The presence of children with special needs in public schools has created diverse and shifting tensions. During the 1970s, parents and advocates sought to remove existing barriers and secure greater educational opportunity for handicapped children in public education, insisting that all children can learn and that all children suffer adverse effects from the exclusion of the handicapped from public schools. The legislation that was the product of their efforts, The Education for All Handicapped Children Act of 1975 (EAHCA), has become central to the continuing debate over the role of public schools in educating children with special needs.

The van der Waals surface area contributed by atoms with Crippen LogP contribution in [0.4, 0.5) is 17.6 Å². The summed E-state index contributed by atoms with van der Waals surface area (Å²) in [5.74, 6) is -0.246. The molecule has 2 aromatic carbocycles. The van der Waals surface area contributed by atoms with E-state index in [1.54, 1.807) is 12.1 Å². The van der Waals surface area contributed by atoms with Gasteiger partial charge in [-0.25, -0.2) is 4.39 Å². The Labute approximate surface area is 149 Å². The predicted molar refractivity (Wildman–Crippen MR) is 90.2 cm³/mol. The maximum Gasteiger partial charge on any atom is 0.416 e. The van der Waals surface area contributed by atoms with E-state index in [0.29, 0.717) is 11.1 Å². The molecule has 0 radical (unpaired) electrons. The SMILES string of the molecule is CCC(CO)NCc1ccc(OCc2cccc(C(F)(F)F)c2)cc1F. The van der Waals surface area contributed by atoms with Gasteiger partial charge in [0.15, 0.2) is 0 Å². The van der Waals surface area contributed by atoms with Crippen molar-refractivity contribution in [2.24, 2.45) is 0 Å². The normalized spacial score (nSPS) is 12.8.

The authors of the essays included in this volume contribute to this debate in two ways. First, they evaluate the success of EAHCA and other legal mechanisms designed to ensure that the requirements of children with special needs are adequately met from a variety of historical, empirical, analytical and comparative perspectives. Second, they suggest steps that might be taken to help such legal strategems attain their goals. These suggestions respond to tensions that have shaped, and will continue to shape, the reaction of educators, parents, and the legal system to children with special needs during the years to come.
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